3rd July 2016, DCA
3rd July 2016, DCA
Hayao Miyazaki once again produced greatness in 2004 with Howl’s Moving Castle, following on from his previous successes My Neighbour Totoro and Spirited Away. Taking inspiration from Diana Wynne Jones’ eponymous novel of 1986, Miyazaki tells yet another tale of an unlikely hero; when young, hard-working Sophie has a fateful encounter with a charming wizard, she incurs the jealousy of the Witch of the Wastes who curses her, transforming her into a ninety-year-old woman. Not only is it interesting to see a youthful girl lose around seventy years of her life and take on a drastic collapse in physical strength, but it is also pleasantly empowering to watch a romance unfold regardless of physical appearance. It is the strength of Sophie’s heart that matters, not that of her body; the age of a hero does not affect their heroic properties. Sophie is instantly endeared to us as she emerges as an uncompromisingly strong female protagonist, her strength of character overshadowing that of the wizard, Howl (Takuya Kimura). Despite his magic and reputation, Howl appears as an unlikely damsel in distress, fighting his own personal battle within the delicacy of Miyazaki’s storytelling.
The film is set in a fantasy land where an all too real civil war is taking place. Fear echoes through the towns and there remains a steady threat throughout the entire film of this somewhat unknown and animalistic enemy that looms over Sophie’s personal endeavour. It is genuinely remarkable how Miyazaki can create such an aura of fear accompanied by a story that promotes the pure qualities of humanity. Not simply Sophie, but also her surrounding cast of peculiar characters become so individually warm that the family they have created feels incredibly real and relatable to our own ideas of family, friendship and love.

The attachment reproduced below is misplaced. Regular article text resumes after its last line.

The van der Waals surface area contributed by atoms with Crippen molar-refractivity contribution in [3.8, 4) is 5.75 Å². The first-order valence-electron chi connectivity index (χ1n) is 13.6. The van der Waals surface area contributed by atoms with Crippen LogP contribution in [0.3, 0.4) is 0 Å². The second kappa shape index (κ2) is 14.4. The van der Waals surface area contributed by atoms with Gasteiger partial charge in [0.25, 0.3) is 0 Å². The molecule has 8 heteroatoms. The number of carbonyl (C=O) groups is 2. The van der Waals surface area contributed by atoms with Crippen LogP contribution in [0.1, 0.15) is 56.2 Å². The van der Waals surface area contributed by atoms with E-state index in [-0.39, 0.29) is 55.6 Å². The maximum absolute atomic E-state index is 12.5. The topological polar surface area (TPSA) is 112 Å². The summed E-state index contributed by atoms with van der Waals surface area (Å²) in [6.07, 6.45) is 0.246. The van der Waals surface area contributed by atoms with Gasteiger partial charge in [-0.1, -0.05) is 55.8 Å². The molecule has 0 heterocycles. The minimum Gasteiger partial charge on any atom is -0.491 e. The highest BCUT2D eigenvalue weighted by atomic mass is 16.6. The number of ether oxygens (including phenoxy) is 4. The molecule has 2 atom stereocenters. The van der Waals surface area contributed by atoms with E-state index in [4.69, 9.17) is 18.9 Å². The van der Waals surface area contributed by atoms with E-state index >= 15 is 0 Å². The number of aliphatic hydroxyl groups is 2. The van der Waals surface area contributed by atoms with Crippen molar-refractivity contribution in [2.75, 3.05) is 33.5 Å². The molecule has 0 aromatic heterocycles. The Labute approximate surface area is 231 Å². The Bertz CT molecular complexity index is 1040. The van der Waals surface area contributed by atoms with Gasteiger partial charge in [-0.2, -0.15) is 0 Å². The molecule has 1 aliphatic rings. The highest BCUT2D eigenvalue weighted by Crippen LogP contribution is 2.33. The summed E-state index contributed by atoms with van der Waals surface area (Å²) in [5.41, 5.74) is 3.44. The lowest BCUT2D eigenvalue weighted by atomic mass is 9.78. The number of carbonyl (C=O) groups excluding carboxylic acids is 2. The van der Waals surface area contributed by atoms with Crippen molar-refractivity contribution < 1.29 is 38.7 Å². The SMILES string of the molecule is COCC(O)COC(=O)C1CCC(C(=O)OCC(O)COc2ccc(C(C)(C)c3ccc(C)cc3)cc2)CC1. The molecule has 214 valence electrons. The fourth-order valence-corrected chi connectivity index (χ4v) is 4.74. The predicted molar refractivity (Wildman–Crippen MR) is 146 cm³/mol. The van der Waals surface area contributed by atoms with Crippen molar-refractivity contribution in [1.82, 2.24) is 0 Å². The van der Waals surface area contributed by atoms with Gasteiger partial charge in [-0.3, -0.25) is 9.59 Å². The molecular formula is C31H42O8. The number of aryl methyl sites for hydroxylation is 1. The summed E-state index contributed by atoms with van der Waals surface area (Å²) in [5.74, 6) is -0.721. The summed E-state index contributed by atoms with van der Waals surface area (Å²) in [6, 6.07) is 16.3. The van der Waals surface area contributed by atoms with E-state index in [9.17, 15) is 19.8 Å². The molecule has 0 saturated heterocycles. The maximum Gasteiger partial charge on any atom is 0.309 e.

The pacing of this film is something I thoroughly enjoy. As a viewer, you are really invited and eased into this community before Howl’s appearance as a saviour sparks a series of events and questions that instigate Sophie’s adventure. You truly admire Howl’s good natured actions and the spectacle that surrounds his person – and thus, along with Sophie, you are led into the story.
In classic Studio Ghibli fashion, no character remains villainous or is truly punished for their actions – even if there are certain ones deserving of it. Miyazaki ensures most importantly that these characters retain humanity, and through love they are reborn anew and added to the family that surrounds Sophie. Storytelling that teaches you something like this, putting spite, retribution or vengeance aside and solely seeking a happy ending for every single character is undeniably beautiful.
Admittedly, I had never seen Howl’s Moving Castle before this screening in the DCA. It was one of those films I’d been recommended aplenty and already knew I’d like. I knew Miyazaki’s storytelling power and always ended up adoring any Studio Ghibli film I’d ever watched. I’ve watched it a fair few times since and kick myself for not seeing it sooner. With a cast of characters so whole and satisfying to observe, a soundtrack so crisp and delightful, and a plot so perfected that it grabs and grips you for an entire two hours before you realise that grip was a loving embrace – Howl’s Moving Castle is unparalleled. However, having the opportunity to see this on the big screen was amazing and I can’t sing the praises of this wonderful film enough. If you, like myself, have it on your “to watch” list, I implore you to swiftly change that and experience this great piece of art.